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Pulse Diagnosis: Traditional Tibetan Medicine
By William M. Cox, M.D.

William Cox, M.D., meets with His Holiness the Dalai Lama in Dharamsala, India (February 1992)

The "Great Yeshi Dhonden" is how I've heard him described.  A simple and humble maroon-robed monk, he is the former personal physician to the Dalai Lama and the senior and most famous practitioner of traditional Tibetan medicine.  He now ran a busy private clinic in Dharamsala, India -- home to the Tibetan government-in-exile and a large Tibetan refugee population.  It was February 1992, and I would be spending the morning at his side, observing.

Tibetan medicine is based on the Buddhist Medicine Tree and its associated Tantras.  It is vastly complex, yet its basis is simple. There are three humours that permeate all sentient beings: bile, wind and phlegm.  When they are in balance, we are healthy.  Yet the slightest imbalance may account for the tens of thousands of diseases documented in the Tantras.  The practitioner diagnoses the disease and prescribes the appropriate treatment to restore the balance, thereby restoring health.  Tibet's first medical school was built in the 8th century, but Tibetan medicine was almost certainly long established by then.

The premier diagnostic tool is pulse diagnosis.  Studied for a solid year, it is said to take 10 years to master.  The middle three fingers are placed on the patient's radial artery at the wrist.  Each presses down with a slightly different pressure.  The inside and outside of each finger senses, or "reads", a different organ system (a division into hollow and solid organs does not necessarily correspond to Western medicine's understanding of anatomy).  The combination of the humours is also read.  There are hot and cold illnesses, seasonal pulses, and more.

Next, the urine is examined and smelled.  It is whisked and the way it bubbles or froths is noted.  Finally, a prescription is written in Tibetan and the patient is sent to the pharmacy.

Dr. Dhonden saw dozens of patients that morning.  There was very little doctor-patient discussion.  It was as if Dr. Dhonden already knew why they came to see him and what to look for.  Pulse diagnosis and urine examination seemed to be the mainstay, followed by more particular techniques that might be necessary.  I watched him do facial acupuncture on a young monk.

Yeshi Dhonden has been to the big medical centers on the American East Coast and examined patients.  His diagnostic abilities stunned University hospital doctors!  His descriptions, translated from Tibetan, left his American medical colleagues no doubt they were talking about the same disease or underlying congenital anatomic defect.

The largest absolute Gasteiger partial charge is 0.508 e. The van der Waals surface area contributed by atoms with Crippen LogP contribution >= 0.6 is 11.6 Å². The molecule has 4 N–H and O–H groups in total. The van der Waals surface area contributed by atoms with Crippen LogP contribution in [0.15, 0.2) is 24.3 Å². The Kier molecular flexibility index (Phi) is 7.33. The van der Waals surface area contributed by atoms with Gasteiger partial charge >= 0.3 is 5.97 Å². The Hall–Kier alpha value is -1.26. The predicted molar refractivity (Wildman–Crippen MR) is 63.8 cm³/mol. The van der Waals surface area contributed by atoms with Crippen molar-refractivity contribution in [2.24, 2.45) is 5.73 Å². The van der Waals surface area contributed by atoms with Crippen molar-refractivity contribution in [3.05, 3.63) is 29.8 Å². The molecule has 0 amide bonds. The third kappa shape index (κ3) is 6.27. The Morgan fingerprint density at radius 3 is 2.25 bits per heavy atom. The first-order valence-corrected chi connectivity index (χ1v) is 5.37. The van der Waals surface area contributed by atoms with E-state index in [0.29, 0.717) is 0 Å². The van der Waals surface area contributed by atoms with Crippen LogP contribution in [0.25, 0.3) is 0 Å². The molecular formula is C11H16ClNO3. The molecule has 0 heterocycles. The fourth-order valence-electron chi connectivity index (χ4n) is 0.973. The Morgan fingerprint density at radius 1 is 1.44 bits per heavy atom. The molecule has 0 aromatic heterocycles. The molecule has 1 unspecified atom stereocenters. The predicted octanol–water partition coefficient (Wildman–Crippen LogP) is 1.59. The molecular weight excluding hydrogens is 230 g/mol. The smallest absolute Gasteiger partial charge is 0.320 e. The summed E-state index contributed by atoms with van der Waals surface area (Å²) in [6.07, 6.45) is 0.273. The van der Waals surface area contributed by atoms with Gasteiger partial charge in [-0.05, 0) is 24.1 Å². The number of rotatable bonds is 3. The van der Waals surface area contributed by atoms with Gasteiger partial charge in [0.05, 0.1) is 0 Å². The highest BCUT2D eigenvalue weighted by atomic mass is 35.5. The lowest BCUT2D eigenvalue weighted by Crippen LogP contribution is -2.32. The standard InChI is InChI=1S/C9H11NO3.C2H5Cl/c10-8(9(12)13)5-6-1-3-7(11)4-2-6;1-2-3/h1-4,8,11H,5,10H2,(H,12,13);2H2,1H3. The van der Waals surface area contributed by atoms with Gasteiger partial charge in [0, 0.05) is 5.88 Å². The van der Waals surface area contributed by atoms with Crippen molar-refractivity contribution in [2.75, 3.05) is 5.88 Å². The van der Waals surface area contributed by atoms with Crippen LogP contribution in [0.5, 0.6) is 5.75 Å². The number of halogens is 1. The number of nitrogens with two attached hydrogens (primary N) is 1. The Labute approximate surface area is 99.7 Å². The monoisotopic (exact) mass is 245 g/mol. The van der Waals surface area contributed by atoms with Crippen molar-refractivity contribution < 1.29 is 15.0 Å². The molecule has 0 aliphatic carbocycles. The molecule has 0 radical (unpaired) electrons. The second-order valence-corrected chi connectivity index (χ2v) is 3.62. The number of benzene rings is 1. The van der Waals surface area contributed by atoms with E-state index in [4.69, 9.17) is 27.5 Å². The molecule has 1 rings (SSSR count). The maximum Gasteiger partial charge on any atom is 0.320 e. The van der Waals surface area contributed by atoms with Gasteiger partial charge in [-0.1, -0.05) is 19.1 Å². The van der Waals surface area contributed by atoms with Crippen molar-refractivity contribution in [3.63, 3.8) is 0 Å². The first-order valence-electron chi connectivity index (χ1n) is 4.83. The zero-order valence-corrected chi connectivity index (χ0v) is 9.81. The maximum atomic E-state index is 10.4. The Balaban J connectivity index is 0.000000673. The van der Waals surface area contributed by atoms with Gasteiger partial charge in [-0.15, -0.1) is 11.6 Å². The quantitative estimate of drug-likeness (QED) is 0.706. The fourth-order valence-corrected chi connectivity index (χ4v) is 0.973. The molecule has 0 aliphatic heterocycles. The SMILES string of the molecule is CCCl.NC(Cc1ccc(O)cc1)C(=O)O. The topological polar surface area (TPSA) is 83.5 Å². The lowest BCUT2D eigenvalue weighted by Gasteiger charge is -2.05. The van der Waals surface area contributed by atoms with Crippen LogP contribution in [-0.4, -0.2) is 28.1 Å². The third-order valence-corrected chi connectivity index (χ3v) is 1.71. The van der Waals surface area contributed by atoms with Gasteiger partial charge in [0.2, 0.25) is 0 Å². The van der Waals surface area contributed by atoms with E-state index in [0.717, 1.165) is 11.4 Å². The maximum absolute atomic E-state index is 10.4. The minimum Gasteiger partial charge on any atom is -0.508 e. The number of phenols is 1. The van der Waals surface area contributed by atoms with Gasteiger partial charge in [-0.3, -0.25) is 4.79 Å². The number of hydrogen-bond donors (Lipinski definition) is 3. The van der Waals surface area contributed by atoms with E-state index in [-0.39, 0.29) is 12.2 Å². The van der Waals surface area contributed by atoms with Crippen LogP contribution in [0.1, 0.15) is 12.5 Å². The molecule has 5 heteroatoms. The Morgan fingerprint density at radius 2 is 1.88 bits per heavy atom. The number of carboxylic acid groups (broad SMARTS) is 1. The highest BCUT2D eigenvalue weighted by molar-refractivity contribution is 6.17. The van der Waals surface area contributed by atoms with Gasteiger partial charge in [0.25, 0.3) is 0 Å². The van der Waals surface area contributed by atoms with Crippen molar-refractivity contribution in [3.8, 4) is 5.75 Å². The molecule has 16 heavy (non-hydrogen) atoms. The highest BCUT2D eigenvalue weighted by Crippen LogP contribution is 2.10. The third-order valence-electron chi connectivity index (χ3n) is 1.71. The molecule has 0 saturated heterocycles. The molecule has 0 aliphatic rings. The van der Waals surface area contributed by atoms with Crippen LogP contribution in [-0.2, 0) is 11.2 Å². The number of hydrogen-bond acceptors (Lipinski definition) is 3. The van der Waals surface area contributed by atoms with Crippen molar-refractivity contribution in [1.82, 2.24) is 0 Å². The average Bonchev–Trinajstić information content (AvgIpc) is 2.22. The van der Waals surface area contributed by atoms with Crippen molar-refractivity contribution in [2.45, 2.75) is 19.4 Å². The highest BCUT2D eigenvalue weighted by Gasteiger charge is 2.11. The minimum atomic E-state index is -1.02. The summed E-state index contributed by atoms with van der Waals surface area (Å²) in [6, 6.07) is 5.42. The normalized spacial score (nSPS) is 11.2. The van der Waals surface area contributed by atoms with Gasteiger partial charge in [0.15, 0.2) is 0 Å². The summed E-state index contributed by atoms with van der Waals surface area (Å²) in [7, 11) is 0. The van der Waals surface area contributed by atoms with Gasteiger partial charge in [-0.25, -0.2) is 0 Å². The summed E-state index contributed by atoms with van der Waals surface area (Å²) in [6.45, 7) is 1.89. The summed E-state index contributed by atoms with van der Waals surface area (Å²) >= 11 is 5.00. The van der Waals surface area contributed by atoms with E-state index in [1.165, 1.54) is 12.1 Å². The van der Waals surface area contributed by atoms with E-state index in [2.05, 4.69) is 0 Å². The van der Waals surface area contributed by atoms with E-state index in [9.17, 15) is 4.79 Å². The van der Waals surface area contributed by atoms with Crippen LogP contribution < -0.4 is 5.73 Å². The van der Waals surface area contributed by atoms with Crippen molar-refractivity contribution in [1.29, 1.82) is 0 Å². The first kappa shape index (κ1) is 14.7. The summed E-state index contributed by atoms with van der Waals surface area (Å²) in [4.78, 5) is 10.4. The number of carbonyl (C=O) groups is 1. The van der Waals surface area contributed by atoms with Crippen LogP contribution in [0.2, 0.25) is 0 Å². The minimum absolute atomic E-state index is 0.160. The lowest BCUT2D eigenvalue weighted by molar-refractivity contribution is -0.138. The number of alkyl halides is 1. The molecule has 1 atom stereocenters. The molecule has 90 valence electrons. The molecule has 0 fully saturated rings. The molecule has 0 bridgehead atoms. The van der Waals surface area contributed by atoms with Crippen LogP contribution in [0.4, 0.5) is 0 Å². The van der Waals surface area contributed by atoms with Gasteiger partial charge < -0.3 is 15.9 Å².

Tibetan medicine is mostly herbal, and I followed the last patient of the morning over to the pharmacy where it was prepared and distributed.  The raw materials were mostly gathered from the surrounding valleys and hillsides and assembled into the final product in this building.  A strong but wonderfully pleasant herbal scent filled the air, like potpourri, and I wondered if it might be acting as a heath-enhancing tonic on the workers who inhaled it all day.  In one of Dr. Dhonden's final exams as a student, he was taken into a large tent near the medical institute in Tibet where he trained.  Long tables were filled with roots, leaves and herbs of every kind.  Blindfolded, he identified every one correctly by taste, smell and touch!

Early the following afternoon I showed up at the office/apartment of Dr. Tenzin Choedrak, the personal physician to His Holiness the Dalai Lama.  This small, gentle man was imprisoned and brutally tortured by the Chinese Communists in Tibet before he was able to make his way to India.  His smile filled the room with compassion as he took my hand in his, holding it and rubbing it gently until it reached the same temperature as his.  His skin was the softest I ever felt.

A Nepali woman knelt beside us to translate, but I had no medical issues and said nothing.  I just wanted to experience having my pulse taken ... and who better than the Dalai Lama's personal physician to do it!  Dr. Choedrak pressed his three fingers against my radial artery.

After what seemed like several long minutes of concentration, he removed his hand, looked at me and, through the translator, announced that I was suffering from constipation and maybe a mild gastritis.  I was stunned!  While virtually every westerner travelling in India gets diarrhea on one or more occasions, I'd been having the opposite problem.  My bowels had been stopped up for several days, despite indulging in street food, and I was beginning to get concerned.  As for the gastritis, it was almost 2 pm and my stomach was quietly rumbling with hunger.  I went to the pharmacy of the Tibetan Medical and Astrological Institute and filled the prescription Dr. Choedrak gave me.

A final word to the wise:  Don't mix Tibetan medicine, Larium (a vicious anti-malarial known to cause hair loss and exacerbate psychotic episodes) and strong, dark Indian rum!  It caused me to miss rounds at Delek Hospital the following morning!

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About the Author: William M. Cox is a radiologist currently based in Nome and Anchorage, Alaska.

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